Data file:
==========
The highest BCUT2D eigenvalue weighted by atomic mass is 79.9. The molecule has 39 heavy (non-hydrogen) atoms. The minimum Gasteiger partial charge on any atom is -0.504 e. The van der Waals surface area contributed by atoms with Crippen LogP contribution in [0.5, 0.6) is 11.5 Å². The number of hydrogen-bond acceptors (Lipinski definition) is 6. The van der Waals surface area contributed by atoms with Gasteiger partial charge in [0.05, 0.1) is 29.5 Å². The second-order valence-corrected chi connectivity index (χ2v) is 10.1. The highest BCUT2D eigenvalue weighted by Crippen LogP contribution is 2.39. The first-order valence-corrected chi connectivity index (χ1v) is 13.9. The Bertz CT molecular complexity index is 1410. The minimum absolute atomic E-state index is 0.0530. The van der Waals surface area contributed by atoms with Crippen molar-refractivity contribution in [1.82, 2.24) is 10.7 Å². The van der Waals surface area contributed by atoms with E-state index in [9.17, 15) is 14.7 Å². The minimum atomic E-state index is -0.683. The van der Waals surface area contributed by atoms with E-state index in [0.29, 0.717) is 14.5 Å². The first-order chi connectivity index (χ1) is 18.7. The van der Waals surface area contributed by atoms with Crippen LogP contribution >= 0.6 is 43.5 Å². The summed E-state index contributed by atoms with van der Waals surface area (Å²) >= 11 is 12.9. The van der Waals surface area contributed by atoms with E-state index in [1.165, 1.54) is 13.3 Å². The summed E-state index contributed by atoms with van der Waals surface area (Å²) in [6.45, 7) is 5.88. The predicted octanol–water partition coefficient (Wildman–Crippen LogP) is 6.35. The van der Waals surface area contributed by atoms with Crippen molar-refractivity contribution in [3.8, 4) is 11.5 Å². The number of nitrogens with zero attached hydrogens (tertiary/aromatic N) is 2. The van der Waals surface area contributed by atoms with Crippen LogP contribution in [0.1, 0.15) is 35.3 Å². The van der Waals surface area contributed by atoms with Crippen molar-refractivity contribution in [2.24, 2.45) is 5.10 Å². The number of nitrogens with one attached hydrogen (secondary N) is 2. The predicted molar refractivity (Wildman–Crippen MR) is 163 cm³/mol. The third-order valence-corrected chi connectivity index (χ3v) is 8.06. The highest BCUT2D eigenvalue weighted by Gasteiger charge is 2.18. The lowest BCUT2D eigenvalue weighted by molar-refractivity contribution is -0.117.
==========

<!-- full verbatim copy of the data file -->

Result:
The highest BCUT2D eigenvalue weighted by atomic mass is 79.9. The molecule has 39 heavy (non-hydrogen) atoms. The minimum Gasteiger partial charge on any atom is -0.504 e. The van der Waals surface area contributed by atoms with Crippen LogP contribution in [0.5, 0.6) is 11.5 Å². The number of hydrogen-bond acceptors (Lipinski definition) is 6. The van der Waals surface area contributed by atoms with Gasteiger partial charge in [0.05, 0.1) is 29.5 Å². The second-order valence-corrected chi connectivity index (χ2v) is 10.1. The highest BCUT2D eigenvalue weighted by Crippen LogP contribution is 2.39. The first-order valence-corrected chi connectivity index (χ1v) is 13.9. The Bertz CT molecular complexity index is 1410. The minimum absolute atomic E-state index is 0.0530. The van der Waals surface area contributed by atoms with Crippen molar-refractivity contribution in [1.82, 2.24) is 10.7 Å². The van der Waals surface area contributed by atoms with E-state index in [9.17, 15) is 14.7 Å². The minimum atomic E-state index is -0.683. The van der Waals surface area contributed by atoms with E-state index in [0.29, 0.717) is 14.5 Å². The first-order chi connectivity index (χ1) is 18.7. The van der Waals surface area contributed by atoms with Crippen LogP contribution >= 0.6 is 43.5 Å². The summed E-state index contributed by atoms with van der Waals surface area (Å²) >= 11 is 12.9. The van der Waals surface area contributed by atoms with E-state index in [1.165, 1.54) is 13.3 Å². The summed E-state index contributed by atoms with van der Waals surface area (Å²) in [6.45, 7) is 5.88. The predicted octanol–water partition coefficient (Wildman–Crippen LogP) is 6.35. The van der Waals surface area contributed by atoms with Crippen molar-refractivity contribution in [3.8, 4) is 11.5 Å². The number of nitrogens with zero attached hydrogens (tertiary/aromatic N) is 2. The van der Waals surface area contributed by atoms with Crippen LogP contribution in [0.1, 0.15) is 35.3 Å². The van der Waals surface area contributed by atoms with Crippen molar-refractivity contribution in [2.24, 2.45) is 5.10 Å². The number of nitrogens with one attached hydrogen (secondary N) is 2. The predicted molar refractivity (Wildman–Crippen MR) is 163 cm³/mol. The third-order valence-corrected chi connectivity index (χ3v) is 8.06. The highest BCUT2D eigenvalue weighted by Gasteiger charge is 2.18. The lowest BCUT2D eigenvalue weighted by molar-refractivity contribution is -0.117.